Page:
– corporations, churches and cultural – remain a major
and important feature of Asylum Hill.
neighborhood has changed greatly in the last 150 years, many architecturally
interesting buildings from by-gone eras remain, especially within
one block of, and on, Farmington Avenue.
West End of Hartford was developed as a residential neighborhood
mostly between 1890 and 1920. While neighborhood streets were laid
out decades before and some houses were built in the late 1870’s,
periodic economic slumps caused unsteady development of the area.
Enterprising real estate developer Eugene Kenyon went broke as he
tried to cash in on homes built on speculation.
built on the main arteries in the West End, Farmington, Asylum and
Prospect Avenues, were for the wealthy and the side streets in between
were for the middle and upper middle class. Houses were constructed
in a variety of styles, such as Second Empire cottages, Gothic Revival
cottages, Queen Anne, Colonial Revival, Georgian Revival and Tudor
Revival and were influenced by other architectural styles such Renaissance
Revival, Mission, Swiss Chalet, Bungalow and Prairie.
The mix of
architectural styles in the West End is not incompatible. In fact,
it has made this well-preserved residential neighborhood one of
Hartford’s most visually interesting.
has two architecturally significant public schools, Noah Webster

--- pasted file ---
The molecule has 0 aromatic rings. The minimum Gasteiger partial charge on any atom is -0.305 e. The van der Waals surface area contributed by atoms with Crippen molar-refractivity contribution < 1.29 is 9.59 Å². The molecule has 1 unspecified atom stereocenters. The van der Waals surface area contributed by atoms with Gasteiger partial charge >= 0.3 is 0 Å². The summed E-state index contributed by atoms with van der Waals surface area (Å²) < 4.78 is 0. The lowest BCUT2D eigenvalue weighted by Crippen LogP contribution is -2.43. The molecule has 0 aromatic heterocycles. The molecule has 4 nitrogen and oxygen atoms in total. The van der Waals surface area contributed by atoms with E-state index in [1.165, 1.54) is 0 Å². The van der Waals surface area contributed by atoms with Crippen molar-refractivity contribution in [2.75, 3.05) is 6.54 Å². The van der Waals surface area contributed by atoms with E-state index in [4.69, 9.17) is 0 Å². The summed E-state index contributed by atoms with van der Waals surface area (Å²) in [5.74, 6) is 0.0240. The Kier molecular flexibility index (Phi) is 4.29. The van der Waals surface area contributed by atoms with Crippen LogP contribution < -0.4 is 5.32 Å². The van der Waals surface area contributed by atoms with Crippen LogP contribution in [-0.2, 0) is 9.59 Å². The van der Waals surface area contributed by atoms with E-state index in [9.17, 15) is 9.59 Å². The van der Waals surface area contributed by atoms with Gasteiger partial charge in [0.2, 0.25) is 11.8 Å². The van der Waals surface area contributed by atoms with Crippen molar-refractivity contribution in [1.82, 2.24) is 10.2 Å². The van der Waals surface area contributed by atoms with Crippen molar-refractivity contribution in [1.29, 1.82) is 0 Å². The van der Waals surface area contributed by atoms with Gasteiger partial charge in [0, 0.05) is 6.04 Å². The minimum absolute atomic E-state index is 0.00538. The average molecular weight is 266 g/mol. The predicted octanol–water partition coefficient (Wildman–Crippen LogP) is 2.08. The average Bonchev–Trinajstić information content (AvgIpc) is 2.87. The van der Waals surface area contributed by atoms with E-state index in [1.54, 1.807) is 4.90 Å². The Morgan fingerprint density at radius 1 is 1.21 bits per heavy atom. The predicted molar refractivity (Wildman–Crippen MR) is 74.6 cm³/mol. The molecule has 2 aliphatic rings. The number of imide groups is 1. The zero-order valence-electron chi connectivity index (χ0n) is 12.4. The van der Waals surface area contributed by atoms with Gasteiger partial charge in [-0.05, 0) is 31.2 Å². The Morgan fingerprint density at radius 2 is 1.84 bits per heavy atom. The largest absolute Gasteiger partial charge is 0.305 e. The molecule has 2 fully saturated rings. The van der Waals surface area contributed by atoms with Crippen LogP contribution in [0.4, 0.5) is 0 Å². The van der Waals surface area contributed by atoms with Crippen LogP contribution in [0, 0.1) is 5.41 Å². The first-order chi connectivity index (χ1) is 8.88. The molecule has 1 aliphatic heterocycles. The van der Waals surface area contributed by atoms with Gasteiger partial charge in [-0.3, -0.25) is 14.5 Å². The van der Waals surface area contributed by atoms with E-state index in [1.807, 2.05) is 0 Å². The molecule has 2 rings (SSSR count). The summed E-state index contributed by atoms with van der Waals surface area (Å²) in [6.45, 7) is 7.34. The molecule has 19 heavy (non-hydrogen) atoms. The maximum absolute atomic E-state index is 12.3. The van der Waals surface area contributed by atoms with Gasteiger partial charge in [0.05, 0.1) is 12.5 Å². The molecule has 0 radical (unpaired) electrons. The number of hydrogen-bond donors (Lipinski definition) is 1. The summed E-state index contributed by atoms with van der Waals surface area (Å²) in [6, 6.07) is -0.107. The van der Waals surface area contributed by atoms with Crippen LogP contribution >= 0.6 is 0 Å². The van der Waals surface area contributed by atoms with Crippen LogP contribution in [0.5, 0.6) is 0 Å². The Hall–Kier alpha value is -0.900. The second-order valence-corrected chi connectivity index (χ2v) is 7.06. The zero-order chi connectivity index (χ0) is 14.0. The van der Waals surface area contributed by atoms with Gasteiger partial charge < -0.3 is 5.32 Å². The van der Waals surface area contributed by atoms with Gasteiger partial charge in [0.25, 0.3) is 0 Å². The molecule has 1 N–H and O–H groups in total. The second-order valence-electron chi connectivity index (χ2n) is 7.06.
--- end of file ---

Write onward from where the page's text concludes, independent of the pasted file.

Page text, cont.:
and the University of Connecticut School of Law. Noah Webster, named
after the author of the Webster dictionary, was built in phases,
beginning in 1900. Its Tudor style, with stone, timbers and stucco,
blends in well with nearby residences. Some of its classrooms and
library were built with fireplaces. Special architectural features
of Noah Webster may be attributed to the additional funds neighborhood
residents collected for its construction.
University of Connecticut School of Law was originally built in
1923-29 for Hartford Seminary Foundation. Built on 30-acre campus
with multiple Gothic style buildings, Hartford Seminary educated
men and women for the clergy. In the late 1970’s the complex
was sold to the state to house its growing law school. When the
state expanded the campus by building a four-story library in the
1990’s, it duplicated the style and materials used in campus’s
early construction. The builders did research to find the quarry
used for the original buildings and constructed a Gothic style library
using the same local quarry. As a result the library blends in perfectly
with the original buildings.
Seminary sold its campus for the law school, it didn’t leave
the West End. It hired noted architect Richard Meier & Partners
to construct a post modern style new building that is a regular
attraction for architects from around the world.
residential areas of the West End look as they did when they were
built at the turn of the twentieth century, Farmington Avenue has
not fared as well. A few of the original houses remain and have
been converted into office use. However, low-rise commercial construction,
geared to accommodate the automobile, has replaced an avenue once
lined with gracious homes.
Most of the
West End neighborhood is listed as an historic district in the National
Register of Historic Places.
on the Asylum Hill and West End neighborhoods can be found in Hartford
Architecture Conservancy’s publication, Hartford Architecture:
Volume Three: North and West Neighborhoods, the Hartford Collection
at the Hartford Public Library and the library of the Connecticut
Historical Society, located on Elizabeth Street, in Hartford’s